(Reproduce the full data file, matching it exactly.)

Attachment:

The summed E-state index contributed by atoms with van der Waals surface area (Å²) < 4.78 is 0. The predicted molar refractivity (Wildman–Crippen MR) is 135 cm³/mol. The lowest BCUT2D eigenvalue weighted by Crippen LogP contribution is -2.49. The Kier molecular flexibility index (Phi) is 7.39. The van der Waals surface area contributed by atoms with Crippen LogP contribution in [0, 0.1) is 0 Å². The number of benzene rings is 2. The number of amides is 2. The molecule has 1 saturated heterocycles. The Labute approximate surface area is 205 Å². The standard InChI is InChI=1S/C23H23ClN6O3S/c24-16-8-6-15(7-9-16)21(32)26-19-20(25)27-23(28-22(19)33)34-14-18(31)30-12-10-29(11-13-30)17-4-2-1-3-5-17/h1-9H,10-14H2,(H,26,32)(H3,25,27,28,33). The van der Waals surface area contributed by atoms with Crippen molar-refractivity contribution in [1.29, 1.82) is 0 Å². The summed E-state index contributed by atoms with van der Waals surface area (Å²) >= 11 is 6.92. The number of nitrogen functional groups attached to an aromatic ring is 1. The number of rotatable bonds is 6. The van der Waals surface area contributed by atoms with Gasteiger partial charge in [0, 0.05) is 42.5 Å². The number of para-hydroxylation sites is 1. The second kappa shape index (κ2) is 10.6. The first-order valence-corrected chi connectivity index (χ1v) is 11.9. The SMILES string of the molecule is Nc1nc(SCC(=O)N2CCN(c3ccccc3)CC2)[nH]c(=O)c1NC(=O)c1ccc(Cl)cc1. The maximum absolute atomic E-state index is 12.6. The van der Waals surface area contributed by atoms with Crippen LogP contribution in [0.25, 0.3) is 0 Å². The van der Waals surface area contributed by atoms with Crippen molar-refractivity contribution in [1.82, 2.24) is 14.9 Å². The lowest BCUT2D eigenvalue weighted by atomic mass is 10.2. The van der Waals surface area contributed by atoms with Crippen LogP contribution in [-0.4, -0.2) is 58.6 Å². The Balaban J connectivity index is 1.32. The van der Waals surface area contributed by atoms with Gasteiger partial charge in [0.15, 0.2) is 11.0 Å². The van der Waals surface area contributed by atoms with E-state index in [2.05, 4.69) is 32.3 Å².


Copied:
The summed E-state index contributed by atoms with van der Waals surface area (Å²) < 4.78 is 0. The predicted molar refractivity (Wildman–Crippen MR) is 135 cm³/mol. The lowest BCUT2D eigenvalue weighted by Crippen LogP contribution is -2.49. The Kier molecular flexibility index (Phi) is 7.39. The van der Waals surface area contributed by atoms with Crippen LogP contribution in [0, 0.1) is 0 Å². The number of benzene rings is 2. The number of amides is 2. The molecule has 1 saturated heterocycles. The Labute approximate surface area is 205 Å². The standard InChI is InChI=1S/C23H23ClN6O3S/c24-16-8-6-15(7-9-16)21(32)26-19-20(25)27-23(28-22(19)33)34-14-18(31)30-12-10-29(11-13-30)17-4-2-1-3-5-17/h1-9H,10-14H2,(H,26,32)(H3,25,27,28,33). The van der Waals surface area contributed by atoms with Crippen molar-refractivity contribution in [1.29, 1.82) is 0 Å². The summed E-state index contributed by atoms with van der Waals surface area (Å²) >= 11 is 6.92. The number of nitrogen functional groups attached to an aromatic ring is 1. The number of rotatable bonds is 6. The van der Waals surface area contributed by atoms with Gasteiger partial charge in [0, 0.05) is 42.5 Å². The number of para-hydroxylation sites is 1. The second kappa shape index (κ2) is 10.6. The first-order valence-corrected chi connectivity index (χ1v) is 11.9. The SMILES string of the molecule is Nc1nc(SCC(=O)N2CCN(c3ccccc3)CC2)[nH]c(=O)c1NC(=O)c1ccc(Cl)cc1. The maximum absolute atomic E-state index is 12.6. The van der Waals surface area contributed by atoms with Crippen LogP contribution in [0.25, 0.3) is 0 Å². The van der Waals surface area contributed by atoms with Crippen molar-refractivity contribution in [1.82, 2.24) is 14.9 Å². The lowest BCUT2D eigenvalue weighted by atomic mass is 10.2. The van der Waals surface area contributed by atoms with Crippen LogP contribution in [-0.4, -0.2) is 58.6 Å². The Balaban J connectivity index is 1.32. The van der Waals surface area contributed by atoms with Gasteiger partial charge in [0.15, 0.2) is 11.0 Å². The van der Waals surface area contributed by atoms with E-state index in [2.05, 4.69) is 32.3 Å².